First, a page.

Emotions are running high in Kazakhstan as miners protest anticipated wage cuts and layoffs at the Indian–owned Mittal Steel Company. In the past two weeks a series of rallies and pickets has rocked the otherwise dormant towns of Temirtau and Shakhtinsk in central Kazakhstan. Mittal is one of the world’s largest steel producers and employs about 50,000 people in Kazakhstan.
On March 10 local trade-union activists appealed to the Temirtau city administration for permission to organize a warning strike to demand substantial wage increases for steel-producers and miners employed by Mittal. But authorities refused to grant permission to hold a strike, fearing that it would lead to mass confusion, the authorities’ usual pretext to ward off events with unforeseeable consequences. Trade union leaders then decided to relocate to Shakhtinsk, but there, too, they experienced a setback. The legal adviser for the local trade union, Lidia Baykinish, believes that officials in Temirtau and Shakhtinsk acted unlawfully by refusing to authorize the planned strikes. Specifically, she cited Article 9 of the law “On Collective Labor Disputes and Strikes,” which grants workers every reasonable means to defend their interests if negotiations with managers fail to settle the conflict. The miners seem to be resolved to stage demonstrations and rallies in other parts of Karaganda region, with or without permission (Liter, March 11).
Mittal Steel owns the once-flourishing metallurgical giant of Kazakhstan’s industry, Karmetkombinat, as well as 11 coal pits and quarries in Karaganda region. It has also become the target of an unprecedented media attack since the end of 2004. No other industrial dispute in Kazakhstan has ever merited such venomous press coverage.
Local newspapers are unanimous in asserting that the London-based Indian steel tycoon Lakshmi Mittal defiantly ignores the demands of his miners. Not only does Mr. Mittal dodge reporters, but also the leader of the trade union at Mittal, Vyacheslav Sidorov, who has unsuccessfully tried to submit a draft labor contract that provides better social protection to workers. Mittal coal miners in Kazakhstan make an average of $120 per month, compared to Russian miners in the Kuzbass region, who bring home $346. The wages paid to miners in Shakhtinsk are not sufficient to sustain a small family (Yegemen Kazakhstan, March 11).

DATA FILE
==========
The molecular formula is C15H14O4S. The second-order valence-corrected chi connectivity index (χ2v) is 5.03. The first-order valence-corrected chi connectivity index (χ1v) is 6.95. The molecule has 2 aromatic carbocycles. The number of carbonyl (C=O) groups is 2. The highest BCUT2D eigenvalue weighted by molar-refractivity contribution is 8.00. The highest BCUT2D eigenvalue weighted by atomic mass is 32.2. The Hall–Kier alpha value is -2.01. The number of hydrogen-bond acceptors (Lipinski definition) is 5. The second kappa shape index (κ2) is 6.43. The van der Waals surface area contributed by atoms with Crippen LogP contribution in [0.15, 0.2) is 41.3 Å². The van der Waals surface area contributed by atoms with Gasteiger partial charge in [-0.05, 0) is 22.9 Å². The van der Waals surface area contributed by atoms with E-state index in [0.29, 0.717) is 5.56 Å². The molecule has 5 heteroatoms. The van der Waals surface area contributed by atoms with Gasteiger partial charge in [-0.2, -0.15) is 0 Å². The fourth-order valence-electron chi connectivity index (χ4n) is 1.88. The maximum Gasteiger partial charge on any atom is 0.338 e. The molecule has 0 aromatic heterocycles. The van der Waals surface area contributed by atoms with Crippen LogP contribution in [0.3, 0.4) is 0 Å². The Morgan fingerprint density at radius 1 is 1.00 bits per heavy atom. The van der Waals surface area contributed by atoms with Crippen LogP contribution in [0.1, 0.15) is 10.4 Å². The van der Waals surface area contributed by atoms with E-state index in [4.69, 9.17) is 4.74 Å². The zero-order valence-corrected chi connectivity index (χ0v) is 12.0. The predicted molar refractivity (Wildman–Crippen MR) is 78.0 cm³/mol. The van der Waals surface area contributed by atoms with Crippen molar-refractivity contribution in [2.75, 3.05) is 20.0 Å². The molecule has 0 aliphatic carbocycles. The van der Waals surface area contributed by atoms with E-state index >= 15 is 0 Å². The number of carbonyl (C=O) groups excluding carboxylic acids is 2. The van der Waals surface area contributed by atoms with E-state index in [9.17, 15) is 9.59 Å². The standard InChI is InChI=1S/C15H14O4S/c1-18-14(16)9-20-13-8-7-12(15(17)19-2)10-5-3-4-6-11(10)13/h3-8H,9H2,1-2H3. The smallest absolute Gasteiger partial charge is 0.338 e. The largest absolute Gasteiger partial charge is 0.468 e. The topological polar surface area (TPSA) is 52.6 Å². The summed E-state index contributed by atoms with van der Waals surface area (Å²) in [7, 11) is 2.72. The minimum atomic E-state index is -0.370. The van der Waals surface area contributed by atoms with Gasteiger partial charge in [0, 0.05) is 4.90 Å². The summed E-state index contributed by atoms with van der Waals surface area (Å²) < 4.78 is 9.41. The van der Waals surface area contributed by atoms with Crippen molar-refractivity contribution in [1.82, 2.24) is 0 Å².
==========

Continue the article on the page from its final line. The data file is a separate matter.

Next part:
Tensions in the mines of Karaganda region have been building since a gas explosion at the Shakhtinsk coal mine in December claimed 23 lives (see EDM, December 7, 2004). The usually passive and overwhelmingly bureaucratized trade unions in Karaganda have suddenly swung into action to voice workers’ demands. Union leader Sidorov rebuked the company’s management for making important decisions at board meetings in London rather than before the workers in Kazakhstan (Golos, January 7).
But these verbal attacks against Mittal are rife with ambiguity. The situation leaves the distinct impression that the Federation of Trade Unions of Kazakhstan, a loyal government lackey, is trying to use the workers’ protests as an opportunity to strengthen its own position and to win popular sympathy ahead of the trade union congress scheduled for May. The two main rivals of the officially recognized Federation of Trade Unions of Kazakhstan, the independent Confederation of Free Trade Unions and the Confederation of Labor, have not played a conspicuous role in the labor dispute.
Some observers have pointed out that the Mittal workers’ most active supporters are influential government officials in Astana, people with good reason to fan the flames around Mittal Steel. In November 1995, the prime minister of Kazakhstan, Akezhan Kazhegeldin, now in exile, signed a contract granting ownership rights in the Karaganda metallurgical combine (Karmetkombinat) to Lakshmi Mittal’s LNM-Group.
The original contract expires in November of this year, but the battle over who will be the next owner, if the contract is not extended, is already brewing. The talks between Lakshmi Mittal and the government of Kazakhstan have been ongoing since the end of last year, but an agreement on extending the contract is not in sight. This uncertain situation, combined with the prospect of getting a slice of the pie, has fueled the appetites of various business groups linked to the government. This explains the hailstorm of criticism directed at Mittal Steel — it comes from potential buyers of Karmetkombinat’s assets. An unnamed official in the Ministry of Industry, when asked why the miners were taking to the streets at this particular time, enigmatically replied: “Because when they [the Kazakh government and Mittal Steel] reach an agreement and prolong the contract, the miners will have only a slim chance” (Epoha, March 11).
The situation around Mittal Steel seems to benefit everyone but the miners and steel producers. Not surprisingly, parliament has remained silent on the months-long conflict. Meanwhile, some Russian businesspeople flew to Karaganda to hire miners for coal pits in Russia’s Kemerovo region, offering them a better chance of survival. About 30 miners, lured by higher wages, have already left Karaganda (Liter, March 15). This negative trend weakens not so much the position of the Mittal managers who sacked more than 250 workers last year, as it undermines the entire coal industry in Kazakhstan, aggravating an already acute shortage of qualified workers.